been master of the Hooe glass-house, until his death in 1641 and to
have founded Holloway End glass-house. As discussed above, the Hooe
and Holloway End may have been the same.
Joshua Tittery was described as a glass maker when he married Cicely
Woolly on 4 May 1688, but as a potter by 1699. He died in 1708 or
1709. In 1700 a letter mentions "Joshua Tittery for whom I write for
ye Leade Oare has it all & I expect 20s. per Cwt. for it. If any
Vessels come hither this fall please send 1/2 a Tun more for another
potter who has engaged to take it". This reference does not
necessarily imply that Tittery have given up his connection with the
glass trade. At about the same time the Lowdens in Bristol were
involved in both glass and pottery trades. There is also reference in
1687 of glass makers going to De Costa (who had helped George
Ravenscroft pefect 'flint glass') at 'the Dutch pothouse at Lambeth'
to buy 200 lb of manganese.
A John Tyzack, probably a glass maker, sailed for Pennsylvania in
1687, but it is not clear if this was in connection with the glass
house.

By July 1709 (presumably following Joshua's death) the Bristol glass
maker Daniel Tittery, Joshua's brother, had unsuccessfully sought
financial backing from Edward Shippen (who became mayor of
Philadelphia in autumn 1701, the year it received its charter as a
city) and other merchants to erect and work a window glass house in
Philadelphia. Boston merchants had also considered, and rejected, his
plans, since they believed it would be necessary to produce both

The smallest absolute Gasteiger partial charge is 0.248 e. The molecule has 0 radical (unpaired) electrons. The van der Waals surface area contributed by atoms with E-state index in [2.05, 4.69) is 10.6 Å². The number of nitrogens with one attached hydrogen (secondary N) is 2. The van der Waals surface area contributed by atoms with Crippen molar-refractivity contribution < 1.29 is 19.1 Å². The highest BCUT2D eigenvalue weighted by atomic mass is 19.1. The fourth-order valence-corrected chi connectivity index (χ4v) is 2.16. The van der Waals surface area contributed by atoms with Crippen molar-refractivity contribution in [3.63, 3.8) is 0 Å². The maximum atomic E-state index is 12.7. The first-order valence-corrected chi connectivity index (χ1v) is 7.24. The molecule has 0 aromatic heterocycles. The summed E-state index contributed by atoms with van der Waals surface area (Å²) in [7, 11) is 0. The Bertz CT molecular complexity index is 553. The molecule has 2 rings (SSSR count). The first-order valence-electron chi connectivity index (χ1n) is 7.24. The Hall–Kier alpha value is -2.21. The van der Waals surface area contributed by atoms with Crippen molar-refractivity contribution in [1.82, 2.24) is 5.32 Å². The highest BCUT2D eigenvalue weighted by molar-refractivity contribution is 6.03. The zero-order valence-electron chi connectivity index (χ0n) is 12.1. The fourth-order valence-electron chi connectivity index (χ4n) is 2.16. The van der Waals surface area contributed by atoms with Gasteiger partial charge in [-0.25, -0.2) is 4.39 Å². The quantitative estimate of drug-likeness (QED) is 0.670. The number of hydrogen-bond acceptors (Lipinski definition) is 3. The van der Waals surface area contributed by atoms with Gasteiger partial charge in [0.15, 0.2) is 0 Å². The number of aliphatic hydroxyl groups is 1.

bottles and drinking glass as well as window glass to ensure
commercial success. This is mentioned in a letter from Thomas Fitch to
Edward Shippen, August 15th 1709, which is recorded in Thomas's letter
book 1702-11, held by the American Antiquarian Society, Worcester,
Mass (to whom I am grateful for providing some of this information).
However, the Complete Book of Emigrants 1700-1750, by Peter Wilson
Coldham, contains a quote " 3 April 1723. Affirmation by Thomas
Bradford of London, Glazier and Quaker, that he well knew Daniel
Tittery of Philadelphia, Glass-maker deceased, who was the brother of
Joshua Tittery of Philadelphia. This was following Daniel's death and
suggests that he had been successful in either setting up or
continuing glassmaking in Philadelphia. I am grateful to Richard
Emerson for bringing this reference to my attention. A Daniel Tittory
and sons Daniel and Nathaniel were making glass in Scotland from 1698
to1707. Daniel elder was described as formerly being in Newcastle. His
remit was to make broad window glass and bottles (thanks to Jill
Turnbull for the information).
Tyzack. A famous glass making family of French descent, usually
associated with the window glass trade during the 17th Century. It is
possible that John Tyzack recorded in Scotland in 1681 was a vesselTittery (Tyttery)
A glass making family of French descent, of whom a number were
probably vessel glass makers. Daniel 1 was probably the one who
married Ann, daughter of Ann Thompson of Holloway End and they
probably had children Daniel 2, Ann and Zachariah 1 who are not
recorded as being christened in parish records. Son Paul 1 was
christened in 1627 and Joshua in 1636. Daniel 2 had children Mary,
Daniel 3, Paul 2, Thomas, and Joshua christened between 1647 and 1657.
Zachariah 1 had children Zachariah 2 in 1656 and Zacharias in 1665.
Paul 1 had children Anne in 1656 and Zachariah 3 in 1658. The family
may have been involved in Holloway End from its opening. Joshua
subsequently went to Newcastle on Tyne and then to Philadelphia.
Daniel 2 probably also went to Newcastle. Daniel 1 was said to have
been master of the Hooe glass-house, until his death in 1641 and to
have founded Holloway End glass-house. As discussed above, the Hooe
and Holloway End may have been the same.